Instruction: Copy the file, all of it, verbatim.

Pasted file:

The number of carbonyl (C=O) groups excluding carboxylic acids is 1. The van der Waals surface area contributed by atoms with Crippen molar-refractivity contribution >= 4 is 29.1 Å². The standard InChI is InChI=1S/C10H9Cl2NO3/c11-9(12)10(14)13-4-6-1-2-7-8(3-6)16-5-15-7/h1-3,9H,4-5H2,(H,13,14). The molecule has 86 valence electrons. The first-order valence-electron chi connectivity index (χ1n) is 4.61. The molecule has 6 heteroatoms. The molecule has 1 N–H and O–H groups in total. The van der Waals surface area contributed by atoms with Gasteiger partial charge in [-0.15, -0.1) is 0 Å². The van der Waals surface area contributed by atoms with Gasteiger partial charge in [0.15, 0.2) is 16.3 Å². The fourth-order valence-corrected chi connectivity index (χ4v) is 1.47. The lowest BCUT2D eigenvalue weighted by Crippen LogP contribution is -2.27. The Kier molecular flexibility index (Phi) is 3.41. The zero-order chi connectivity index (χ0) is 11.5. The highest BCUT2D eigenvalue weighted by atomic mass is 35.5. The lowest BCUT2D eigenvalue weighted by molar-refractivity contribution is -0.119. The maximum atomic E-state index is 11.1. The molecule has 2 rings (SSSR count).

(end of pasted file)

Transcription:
The number of carbonyl (C=O) groups excluding carboxylic acids is 1. The van der Waals surface area contributed by atoms with Crippen molar-refractivity contribution >= 4 is 29.1 Å². The standard InChI is InChI=1S/C10H9Cl2NO3/c11-9(12)10(14)13-4-6-1-2-7-8(3-6)16-5-15-7/h1-3,9H,4-5H2,(H,13,14). The molecule has 86 valence electrons. The first-order valence-electron chi connectivity index (χ1n) is 4.61. The molecule has 6 heteroatoms. The molecule has 1 N–H and O–H groups in total. The van der Waals surface area contributed by atoms with Gasteiger partial charge in [-0.15, -0.1) is 0 Å². The van der Waals surface area contributed by atoms with Gasteiger partial charge in [0.15, 0.2) is 16.3 Å². The fourth-order valence-corrected chi connectivity index (χ4v) is 1.47. The lowest BCUT2D eigenvalue weighted by Crippen LogP contribution is -2.27. The Kier molecular flexibility index (Phi) is 3.41. The zero-order chi connectivity index (χ0) is 11.5. The highest BCUT2D eigenvalue weighted by atomic mass is 35.5. The lowest BCUT2D eigenvalue weighted by molar-refractivity contribution is -0.119. The maximum atomic E-state index is 11.1. The molecule has 2 rings (SSSR count).